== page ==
IT IS A CENTURY-old way of treating viral diseases. In Covid-19, though, the use of antibody-rich convalescent plasma (CP), has been controversial given the lack of strong evidence.
“Ours is the world’s largest trial [of its kind] on plasma therapy,” Dr Balram Bhargava, director-general, Indian Council of Medical Research (ICMR), said in response to THE WEEK’s query on the plasma therapy (PLACID) trial. “The trial has been conducted on 464 patients, where 235 patients with moderate Covid-19 disease were given plasma, the rest were given best standard care. This was done in 39 hospitals across India, and we looked at whether it led to severe disease or death over 28 days.” The results of the open label, randomised controlled trial (RCT) published as a pre-print (peer-review pending) suggest that there was no difference in 28-day mortality or progression to severe disease among those studied.
“The study also indicates that the key point here is the high titre [levels] of neutralising antibodies for it to work, if at all,” said professor Sunit K. Singh, head, molecular biology, Banaras Hindu University. “Besides, we have to be sure that the donor does not have any viral RNA in their blood.”
The results of the PLACID trial only prove the doubts that have prevailed in the scientific community over the enthusiastic use of plasma therapy across the world. In August, the US Food and Drug Administration (FDA) granted emergency use authorisation (EUA) for plasma therapy amid a sharp debate around sufficient available evidence around its benefits. After experts like Dr Anthony Fauci and Dr Francis Collins argued that the data supporting its efficacy were too weak, the agency temporarily halted the approval, only to resume shortly after, presumably caving in to political pressure.
In India, CP therapy was approved for clinical trials in April, and the Union health ministry’s clinical management of Covid-19 protocol lists its use under “investigational therapies”. It allows for CP therapy to be considered in patients with moderate Covid-19 symptoms, who are unable to improve despite the use of steroids. Doctors have to ensure that the donor plasma matches with that of the patient and that neutralising antibody levels are appropriate, and patients are closely monitored for transfusion-related adverse events, it says.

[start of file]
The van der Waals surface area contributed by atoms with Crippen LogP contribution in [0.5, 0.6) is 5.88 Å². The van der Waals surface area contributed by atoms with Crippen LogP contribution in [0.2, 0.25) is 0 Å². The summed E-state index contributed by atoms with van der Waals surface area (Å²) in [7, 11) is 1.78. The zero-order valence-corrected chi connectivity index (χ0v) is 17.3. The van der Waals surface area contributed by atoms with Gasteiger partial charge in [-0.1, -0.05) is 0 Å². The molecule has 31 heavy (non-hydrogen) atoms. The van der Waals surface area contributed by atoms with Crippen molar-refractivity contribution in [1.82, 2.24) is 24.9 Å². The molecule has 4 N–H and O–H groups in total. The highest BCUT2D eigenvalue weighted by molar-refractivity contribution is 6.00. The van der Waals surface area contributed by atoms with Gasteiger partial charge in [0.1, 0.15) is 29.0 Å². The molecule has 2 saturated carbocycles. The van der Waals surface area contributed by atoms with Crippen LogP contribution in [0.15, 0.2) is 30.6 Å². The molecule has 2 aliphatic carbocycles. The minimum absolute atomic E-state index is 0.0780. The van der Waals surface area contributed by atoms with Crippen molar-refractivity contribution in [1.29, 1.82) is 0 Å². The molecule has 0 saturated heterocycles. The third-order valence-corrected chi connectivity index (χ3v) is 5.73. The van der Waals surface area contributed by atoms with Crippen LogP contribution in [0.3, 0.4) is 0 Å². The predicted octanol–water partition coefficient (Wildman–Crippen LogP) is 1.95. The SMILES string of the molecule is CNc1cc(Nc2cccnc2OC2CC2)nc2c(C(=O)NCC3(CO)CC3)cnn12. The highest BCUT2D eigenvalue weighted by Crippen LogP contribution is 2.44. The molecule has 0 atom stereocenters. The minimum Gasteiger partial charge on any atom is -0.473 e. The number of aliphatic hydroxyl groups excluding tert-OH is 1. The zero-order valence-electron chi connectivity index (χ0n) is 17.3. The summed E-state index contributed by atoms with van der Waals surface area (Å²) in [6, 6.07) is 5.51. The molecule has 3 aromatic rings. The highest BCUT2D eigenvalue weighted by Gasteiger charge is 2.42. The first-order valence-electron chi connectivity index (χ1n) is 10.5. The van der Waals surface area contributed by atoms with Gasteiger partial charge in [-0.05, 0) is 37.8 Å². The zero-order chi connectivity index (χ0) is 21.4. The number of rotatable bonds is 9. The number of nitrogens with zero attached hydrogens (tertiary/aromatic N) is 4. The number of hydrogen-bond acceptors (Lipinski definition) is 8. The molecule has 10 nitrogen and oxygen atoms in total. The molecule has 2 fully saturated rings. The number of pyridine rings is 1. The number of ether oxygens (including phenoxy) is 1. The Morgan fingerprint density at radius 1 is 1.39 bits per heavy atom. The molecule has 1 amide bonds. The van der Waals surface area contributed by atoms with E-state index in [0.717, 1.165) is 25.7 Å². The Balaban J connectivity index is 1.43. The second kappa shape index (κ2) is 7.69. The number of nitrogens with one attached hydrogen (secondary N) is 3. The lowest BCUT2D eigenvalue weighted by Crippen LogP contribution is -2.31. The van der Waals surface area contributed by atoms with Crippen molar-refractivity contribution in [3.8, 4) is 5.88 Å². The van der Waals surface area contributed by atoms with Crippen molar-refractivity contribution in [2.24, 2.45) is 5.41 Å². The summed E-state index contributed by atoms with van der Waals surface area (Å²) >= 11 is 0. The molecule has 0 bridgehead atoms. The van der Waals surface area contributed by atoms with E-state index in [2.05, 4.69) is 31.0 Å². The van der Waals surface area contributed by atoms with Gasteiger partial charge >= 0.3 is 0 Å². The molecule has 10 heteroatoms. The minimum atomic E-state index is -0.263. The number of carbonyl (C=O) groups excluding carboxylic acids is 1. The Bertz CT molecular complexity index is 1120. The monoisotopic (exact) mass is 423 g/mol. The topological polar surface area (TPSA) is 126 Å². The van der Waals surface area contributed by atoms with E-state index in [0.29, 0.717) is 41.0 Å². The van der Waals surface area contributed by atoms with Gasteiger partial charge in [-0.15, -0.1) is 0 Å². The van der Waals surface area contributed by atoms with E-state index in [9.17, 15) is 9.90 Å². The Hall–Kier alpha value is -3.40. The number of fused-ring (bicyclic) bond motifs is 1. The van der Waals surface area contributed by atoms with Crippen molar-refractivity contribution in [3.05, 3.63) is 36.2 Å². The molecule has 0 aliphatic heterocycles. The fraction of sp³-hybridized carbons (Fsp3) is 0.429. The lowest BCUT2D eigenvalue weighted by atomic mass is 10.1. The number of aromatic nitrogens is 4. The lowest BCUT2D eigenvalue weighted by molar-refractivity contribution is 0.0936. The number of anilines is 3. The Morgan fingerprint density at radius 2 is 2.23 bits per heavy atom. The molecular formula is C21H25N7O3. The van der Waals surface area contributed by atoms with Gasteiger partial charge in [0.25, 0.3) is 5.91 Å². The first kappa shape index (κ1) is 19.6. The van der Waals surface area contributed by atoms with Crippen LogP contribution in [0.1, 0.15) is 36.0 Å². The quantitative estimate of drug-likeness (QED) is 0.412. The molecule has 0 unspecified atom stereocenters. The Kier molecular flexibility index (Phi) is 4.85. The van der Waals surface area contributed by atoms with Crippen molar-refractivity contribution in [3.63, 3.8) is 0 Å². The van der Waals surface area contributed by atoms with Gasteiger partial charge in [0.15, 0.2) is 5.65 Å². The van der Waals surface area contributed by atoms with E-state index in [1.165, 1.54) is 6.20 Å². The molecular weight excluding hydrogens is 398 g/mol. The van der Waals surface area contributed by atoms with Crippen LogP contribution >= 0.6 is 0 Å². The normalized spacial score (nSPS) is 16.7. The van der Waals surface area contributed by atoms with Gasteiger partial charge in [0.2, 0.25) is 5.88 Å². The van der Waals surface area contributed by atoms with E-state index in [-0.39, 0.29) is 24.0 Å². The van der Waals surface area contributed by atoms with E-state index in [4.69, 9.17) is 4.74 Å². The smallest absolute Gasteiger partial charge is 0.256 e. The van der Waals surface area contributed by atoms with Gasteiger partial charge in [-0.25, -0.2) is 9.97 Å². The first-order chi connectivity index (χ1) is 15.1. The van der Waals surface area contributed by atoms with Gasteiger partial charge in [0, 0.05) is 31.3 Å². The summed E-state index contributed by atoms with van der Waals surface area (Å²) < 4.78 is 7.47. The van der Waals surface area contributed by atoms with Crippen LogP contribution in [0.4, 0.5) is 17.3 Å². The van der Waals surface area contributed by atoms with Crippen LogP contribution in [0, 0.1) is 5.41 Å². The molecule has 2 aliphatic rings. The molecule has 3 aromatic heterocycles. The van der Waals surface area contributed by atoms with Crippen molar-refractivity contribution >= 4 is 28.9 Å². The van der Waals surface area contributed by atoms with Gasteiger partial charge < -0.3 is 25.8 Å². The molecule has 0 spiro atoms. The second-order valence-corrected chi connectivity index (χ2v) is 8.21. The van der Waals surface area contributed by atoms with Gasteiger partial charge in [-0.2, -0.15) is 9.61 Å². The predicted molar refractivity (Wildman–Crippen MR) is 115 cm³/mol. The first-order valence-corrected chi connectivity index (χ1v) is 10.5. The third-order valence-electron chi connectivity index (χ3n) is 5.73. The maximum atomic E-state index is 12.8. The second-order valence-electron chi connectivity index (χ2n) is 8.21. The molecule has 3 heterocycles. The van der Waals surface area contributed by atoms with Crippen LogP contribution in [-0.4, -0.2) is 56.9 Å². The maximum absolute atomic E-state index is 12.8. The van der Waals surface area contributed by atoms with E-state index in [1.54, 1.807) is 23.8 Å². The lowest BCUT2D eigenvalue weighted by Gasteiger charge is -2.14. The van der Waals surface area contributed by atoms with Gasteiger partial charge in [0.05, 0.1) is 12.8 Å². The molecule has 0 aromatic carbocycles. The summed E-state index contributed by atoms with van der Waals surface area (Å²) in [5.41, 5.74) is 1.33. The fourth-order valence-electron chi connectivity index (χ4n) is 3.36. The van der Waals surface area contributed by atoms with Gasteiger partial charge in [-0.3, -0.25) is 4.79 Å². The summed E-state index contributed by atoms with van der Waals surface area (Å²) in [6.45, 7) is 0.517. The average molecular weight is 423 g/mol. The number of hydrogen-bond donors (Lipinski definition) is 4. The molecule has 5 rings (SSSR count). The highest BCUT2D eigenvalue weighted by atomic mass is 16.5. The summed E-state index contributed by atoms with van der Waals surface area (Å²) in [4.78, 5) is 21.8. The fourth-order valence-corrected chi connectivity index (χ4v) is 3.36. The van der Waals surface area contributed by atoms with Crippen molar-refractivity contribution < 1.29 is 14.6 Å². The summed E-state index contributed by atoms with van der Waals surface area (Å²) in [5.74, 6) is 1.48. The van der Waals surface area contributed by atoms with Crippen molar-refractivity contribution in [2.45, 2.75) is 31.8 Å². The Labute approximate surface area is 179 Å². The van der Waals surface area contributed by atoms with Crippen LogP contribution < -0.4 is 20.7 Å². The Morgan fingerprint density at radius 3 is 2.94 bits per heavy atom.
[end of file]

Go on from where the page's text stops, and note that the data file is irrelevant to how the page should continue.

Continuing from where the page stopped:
The EUA by the US FDA was based on the encouraging results of the US-based Mayo clinic-led plasma therapy trial. But the trial, suggest independent experts and the latest ICMR study, is not impressive, despite being a large one with 35,000 patients. “It was only an observational study, and not an RCT that is the gold standard in evidence-based medicine,” said Dr S.P. Kalantri, department director-professor of medicine, Mahatma Gandhi Institute of Medical Sciences, Sevagram, Maharashtra. “In this open-label trial, the therapy was tested on the sickest of patients. The researchers found that plasma therapy was associated with a decline in death rates, but only if the therapy was used in the first three days. However, since an observational study lacks a control group, we do not really know if the benefit was due to the therapy or some other reason.”
Besides Kalantri says that a patient lands up in the ICU or is put on ventilator after the cytokine storm has set in. “This typically happens in the second week of illness. So how did half the patients land in the ICU within three days of admission?” he said. To know if a drug or therapeutic intervention works, one needs an RCT, which is not difficult to do, he said.
Although plasma is hugely popular and many hospitals are offering it, Kalantri says most centres administering plasma therapy in India do not have the facility to test the levels of neutralising antibodies. “It is like not knowing how much antibiotic is present in an injection before giving it. Unless we know for sure the precise concentration of neutralising antibodies, how do we know if it is enough to block the virus?” he said.
Given the lack of strong evidence, the WHO, too, advises the therapy only in clinical trial settings. In the wake of the EUA authorisation, Dr Soumya Swaminathan, chief scientist, WHO, said that the available evidence was “low-quality”. The treatment, she told the media, is difficult to standardise since people produce different levels of antibodies and plasma must be collected individually from recovered patients.
The WHO has also warned of the numerous side effects ranging from a mild fever and chills to more severe lung-related injuries.
Dr Sumit Ray, head of critical care, Holy Family Hospital, Delhi, said that both RCTs on plasma therapy done in India and China showed no significant benefit. Besides, Ray points to the issues in selecting patients for administering the therapy. “Once a patient gets a severe disease, they are experiencing a cytokine storm, where the virus has been cleared, but the immune system has gone into overdrive. Giving antibody-rich plasma may just worsen the disease. Though the therapy may benefit one subset of patients, where it can be given early, how does one select those patients? That aspect still needs to be studied,” he said.
The side effect of the therapy can be severe, causing transfusion-related acute lung injury, too, besides the dangers of blood clotting that has been a major issue in Covid-19, said Ray. Instead of using resources to finding a donor, filtering the antibody-rich plasma and monitoring for side effects, crucial resources should be diverted to improving critical care units, ensuring skilled manpower and conducting good trials, Kalantri said.